The pergola sits between three sides of a building, where large windows give sight through to engineering machines. There are old hulks of metal turning machines painted in those shades of blue and green that must have been bulk ordered by every lathe and machine maker in the world in about 1920. Between the complex shapes of the older machines sit the off-white boxes of modern CNC machines. Bikes parked on a rack – interesting ones that show telltale signs of being owned by enthusiasts – draw us in towards blue-grey wooden doors with more large windows; the whole external appearance makes us feel more like we should be heading into an art studio than an engineering works.

Indeed, the home of Paragon Machine Works has art of sorts in its history. The building was designed by founder Mark Norstad’s father, who was both an architect and a ceramist. Hence the interesting collection of American arts and crafts pottery in the garden. Mark and his brothers helped build the U-shaped two-storey unit in 1981 before starting Paragon Machine Works in 1983 as a small operation in his parent’s basement across the water in Marin County. Eventually Mark moved the business into this unit, configuring it with material storage, shop, finishing, recycling, kitchen, inventory, and even an apartment space. The factory is a pleasant place to stay. Mark has a tenant in another apartment who’s growing a fine crop of vegetables in one corner of the garden, and has lived in the place for ten years. Either it’s a nice place to live, or Mark is a good landlord. Maybe it’s both.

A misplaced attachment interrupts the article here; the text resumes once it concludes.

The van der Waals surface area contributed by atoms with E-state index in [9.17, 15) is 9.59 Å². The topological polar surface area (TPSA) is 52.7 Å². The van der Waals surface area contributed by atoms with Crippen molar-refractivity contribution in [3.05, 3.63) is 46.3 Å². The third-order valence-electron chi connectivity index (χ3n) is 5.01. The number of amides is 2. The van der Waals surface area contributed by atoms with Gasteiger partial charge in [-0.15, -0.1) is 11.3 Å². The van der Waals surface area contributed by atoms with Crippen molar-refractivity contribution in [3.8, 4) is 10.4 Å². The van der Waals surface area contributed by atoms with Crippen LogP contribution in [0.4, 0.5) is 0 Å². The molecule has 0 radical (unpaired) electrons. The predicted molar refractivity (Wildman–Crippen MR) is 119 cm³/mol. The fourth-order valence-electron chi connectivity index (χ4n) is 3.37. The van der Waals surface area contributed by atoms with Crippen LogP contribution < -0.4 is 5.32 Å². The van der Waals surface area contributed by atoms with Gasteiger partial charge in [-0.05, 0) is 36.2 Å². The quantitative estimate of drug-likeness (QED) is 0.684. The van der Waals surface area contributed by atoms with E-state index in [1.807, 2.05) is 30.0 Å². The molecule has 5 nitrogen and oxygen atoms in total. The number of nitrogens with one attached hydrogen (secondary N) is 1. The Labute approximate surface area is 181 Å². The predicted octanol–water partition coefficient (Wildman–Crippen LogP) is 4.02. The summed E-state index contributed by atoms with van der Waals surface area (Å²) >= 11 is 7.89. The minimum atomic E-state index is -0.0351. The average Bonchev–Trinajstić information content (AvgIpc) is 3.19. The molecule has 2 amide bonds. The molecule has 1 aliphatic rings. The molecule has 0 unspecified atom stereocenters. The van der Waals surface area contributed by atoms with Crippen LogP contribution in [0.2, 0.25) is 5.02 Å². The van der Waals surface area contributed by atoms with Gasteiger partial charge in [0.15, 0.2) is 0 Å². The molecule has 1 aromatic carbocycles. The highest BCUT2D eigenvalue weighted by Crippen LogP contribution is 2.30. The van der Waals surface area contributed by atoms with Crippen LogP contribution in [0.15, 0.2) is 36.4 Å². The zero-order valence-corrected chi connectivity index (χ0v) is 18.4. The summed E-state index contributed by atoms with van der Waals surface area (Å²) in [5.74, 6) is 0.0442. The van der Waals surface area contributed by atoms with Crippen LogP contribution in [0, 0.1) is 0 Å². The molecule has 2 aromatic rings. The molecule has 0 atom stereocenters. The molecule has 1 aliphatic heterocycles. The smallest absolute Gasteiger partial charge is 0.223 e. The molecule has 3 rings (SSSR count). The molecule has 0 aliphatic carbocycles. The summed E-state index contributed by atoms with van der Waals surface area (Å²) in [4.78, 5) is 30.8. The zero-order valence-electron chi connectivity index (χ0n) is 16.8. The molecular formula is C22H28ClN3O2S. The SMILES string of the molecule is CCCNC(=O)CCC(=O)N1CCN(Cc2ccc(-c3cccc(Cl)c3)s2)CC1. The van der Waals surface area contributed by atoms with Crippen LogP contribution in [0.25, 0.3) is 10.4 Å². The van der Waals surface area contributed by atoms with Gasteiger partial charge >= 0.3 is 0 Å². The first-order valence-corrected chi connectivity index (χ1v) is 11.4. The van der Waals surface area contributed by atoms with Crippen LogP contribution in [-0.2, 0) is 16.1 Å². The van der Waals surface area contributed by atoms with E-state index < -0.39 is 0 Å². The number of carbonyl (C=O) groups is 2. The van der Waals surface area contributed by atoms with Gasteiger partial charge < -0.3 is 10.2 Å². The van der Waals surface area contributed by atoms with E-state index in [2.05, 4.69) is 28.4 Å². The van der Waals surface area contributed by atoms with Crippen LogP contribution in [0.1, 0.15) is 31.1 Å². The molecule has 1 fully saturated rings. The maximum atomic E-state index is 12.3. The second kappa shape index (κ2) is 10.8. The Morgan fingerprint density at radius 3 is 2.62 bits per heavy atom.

singletrack issue 144 paragon machine works

Coffee and donuts

As we finally drag ourselves past the ‘Paul Components’ equipped bike outside and the pirate bones logo on the door, we’re invited to grab coffee and donuts and go exploring, while the staff finish up their team meeting. With the machines largely still, the factory is relatively quiet though this doesn’t last long. As the team meeting ends and the staff turn on their machines, they also fit earplugs against the background roar as each gets underway with making the day’s product.

Paragon Machine Works makes predominantly bike building components from titanium, aluminium, steel, and stainless steel. You can get headtubes up to 280mm long – often ridden by NBA basketballers. Front dropouts – for some reason most of their 15mm titanium front dropouts go to Colorado. Rear dropouts, like the nifty adjustable Syntace dropout that gives you a small amount of wriggle room if you’ve not quite built your rear triangle straight. The list goes on. You’ll have to get your tubing, filler rod and welding gasses elsewhere, but everything else you might need to build your frame can be found here.